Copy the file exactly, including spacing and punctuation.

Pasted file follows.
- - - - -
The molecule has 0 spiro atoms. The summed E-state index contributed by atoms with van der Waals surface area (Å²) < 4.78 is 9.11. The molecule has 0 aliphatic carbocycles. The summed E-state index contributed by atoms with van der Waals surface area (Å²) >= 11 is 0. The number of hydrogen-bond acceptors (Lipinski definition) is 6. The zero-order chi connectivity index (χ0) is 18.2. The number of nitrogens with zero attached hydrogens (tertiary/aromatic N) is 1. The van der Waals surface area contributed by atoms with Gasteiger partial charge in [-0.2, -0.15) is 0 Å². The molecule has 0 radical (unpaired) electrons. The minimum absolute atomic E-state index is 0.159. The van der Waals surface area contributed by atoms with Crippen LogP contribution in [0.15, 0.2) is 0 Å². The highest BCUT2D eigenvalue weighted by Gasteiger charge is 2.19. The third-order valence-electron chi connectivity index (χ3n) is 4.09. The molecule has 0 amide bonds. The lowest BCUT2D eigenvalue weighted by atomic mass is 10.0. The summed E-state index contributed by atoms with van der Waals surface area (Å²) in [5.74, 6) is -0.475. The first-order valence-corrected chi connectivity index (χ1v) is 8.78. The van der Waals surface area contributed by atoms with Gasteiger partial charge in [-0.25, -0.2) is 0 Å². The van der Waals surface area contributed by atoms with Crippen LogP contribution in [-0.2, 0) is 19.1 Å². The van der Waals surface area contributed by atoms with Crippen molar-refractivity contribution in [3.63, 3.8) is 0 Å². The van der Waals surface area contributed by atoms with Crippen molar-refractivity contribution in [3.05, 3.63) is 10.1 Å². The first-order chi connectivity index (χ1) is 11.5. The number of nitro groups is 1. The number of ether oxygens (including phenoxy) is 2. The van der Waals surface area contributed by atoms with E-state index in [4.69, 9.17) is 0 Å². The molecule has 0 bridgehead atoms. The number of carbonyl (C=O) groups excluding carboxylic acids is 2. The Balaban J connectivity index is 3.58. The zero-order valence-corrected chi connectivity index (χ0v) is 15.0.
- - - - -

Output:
The molecule has 0 spiro atoms. The summed E-state index contributed by atoms with van der Waals surface area (Å²) < 4.78 is 9.11. The molecule has 0 aliphatic carbocycles. The summed E-state index contributed by atoms with van der Waals surface area (Å²) >= 11 is 0. The number of hydrogen-bond acceptors (Lipinski definition) is 6. The zero-order chi connectivity index (χ0) is 18.2. The number of nitrogens with zero attached hydrogens (tertiary/aromatic N) is 1. The van der Waals surface area contributed by atoms with Gasteiger partial charge in [-0.2, -0.15) is 0 Å². The molecule has 0 radical (unpaired) electrons. The minimum absolute atomic E-state index is 0.159. The van der Waals surface area contributed by atoms with Crippen LogP contribution in [0.15, 0.2) is 0 Å². The highest BCUT2D eigenvalue weighted by Gasteiger charge is 2.19. The third-order valence-electron chi connectivity index (χ3n) is 4.09. The molecule has 0 amide bonds. The lowest BCUT2D eigenvalue weighted by atomic mass is 10.0. The summed E-state index contributed by atoms with van der Waals surface area (Å²) in [5.74, 6) is -0.475. The first-order valence-corrected chi connectivity index (χ1v) is 8.78. The van der Waals surface area contributed by atoms with Gasteiger partial charge in [-0.25, -0.2) is 0 Å². The van der Waals surface area contributed by atoms with Crippen LogP contribution in [-0.2, 0) is 19.1 Å². The van der Waals surface area contributed by atoms with Crippen molar-refractivity contribution in [3.63, 3.8) is 0 Å². The van der Waals surface area contributed by atoms with Crippen molar-refractivity contribution in [3.05, 3.63) is 10.1 Å². The first-order chi connectivity index (χ1) is 11.5. The number of nitro groups is 1. The number of ether oxygens (including phenoxy) is 2. The van der Waals surface area contributed by atoms with E-state index in [4.69, 9.17) is 0 Å². The molecule has 0 bridgehead atoms. The number of carbonyl (C=O) groups excluding carboxylic acids is 2. The Balaban J connectivity index is 3.58. The zero-order valence-corrected chi connectivity index (χ0v) is 15.0.